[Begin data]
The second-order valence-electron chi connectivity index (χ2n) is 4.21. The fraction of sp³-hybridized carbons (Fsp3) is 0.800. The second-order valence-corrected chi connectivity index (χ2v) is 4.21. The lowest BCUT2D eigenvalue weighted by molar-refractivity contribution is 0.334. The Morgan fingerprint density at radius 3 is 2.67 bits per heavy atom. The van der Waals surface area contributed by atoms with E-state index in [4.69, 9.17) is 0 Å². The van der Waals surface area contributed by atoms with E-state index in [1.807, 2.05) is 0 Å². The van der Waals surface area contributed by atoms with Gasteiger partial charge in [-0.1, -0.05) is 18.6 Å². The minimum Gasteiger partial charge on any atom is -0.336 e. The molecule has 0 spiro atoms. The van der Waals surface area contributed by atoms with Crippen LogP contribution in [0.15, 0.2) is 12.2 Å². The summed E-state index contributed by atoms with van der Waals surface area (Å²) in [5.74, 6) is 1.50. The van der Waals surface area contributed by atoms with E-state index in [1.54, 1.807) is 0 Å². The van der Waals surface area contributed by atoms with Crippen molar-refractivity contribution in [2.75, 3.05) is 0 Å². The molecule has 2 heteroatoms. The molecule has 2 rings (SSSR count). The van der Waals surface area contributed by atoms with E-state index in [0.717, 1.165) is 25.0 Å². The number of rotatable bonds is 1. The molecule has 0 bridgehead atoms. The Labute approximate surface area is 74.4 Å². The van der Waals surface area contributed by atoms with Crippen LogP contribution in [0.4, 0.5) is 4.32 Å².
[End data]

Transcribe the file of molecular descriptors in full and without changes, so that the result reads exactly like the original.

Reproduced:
The second-order valence-electron chi connectivity index (χ2n) is 4.21. The fraction of sp³-hybridized carbons (Fsp3) is 0.800. The second-order valence-corrected chi connectivity index (χ2v) is 4.21. The lowest BCUT2D eigenvalue weighted by molar-refractivity contribution is 0.334. The Morgan fingerprint density at radius 3 is 2.67 bits per heavy atom. The van der Waals surface area contributed by atoms with E-state index in [4.69, 9.17) is 0 Å². The van der Waals surface area contributed by atoms with E-state index in [1.807, 2.05) is 0 Å². The van der Waals surface area contributed by atoms with Gasteiger partial charge in [-0.1, -0.05) is 18.6 Å². The minimum Gasteiger partial charge on any atom is -0.336 e. The molecule has 0 spiro atoms. The van der Waals surface area contributed by atoms with Crippen LogP contribution in [0.15, 0.2) is 12.2 Å². The summed E-state index contributed by atoms with van der Waals surface area (Å²) in [5.74, 6) is 1.50. The van der Waals surface area contributed by atoms with E-state index in [1.54, 1.807) is 0 Å². The van der Waals surface area contributed by atoms with Crippen molar-refractivity contribution in [2.75, 3.05) is 0 Å². The molecule has 2 heteroatoms. The molecule has 2 rings (SSSR count). The van der Waals surface area contributed by atoms with E-state index in [0.717, 1.165) is 25.0 Å². The number of rotatable bonds is 1. The molecule has 0 bridgehead atoms. The Labute approximate surface area is 74.4 Å². The van der Waals surface area contributed by atoms with Crippen LogP contribution in [0.4, 0.5) is 4.32 Å².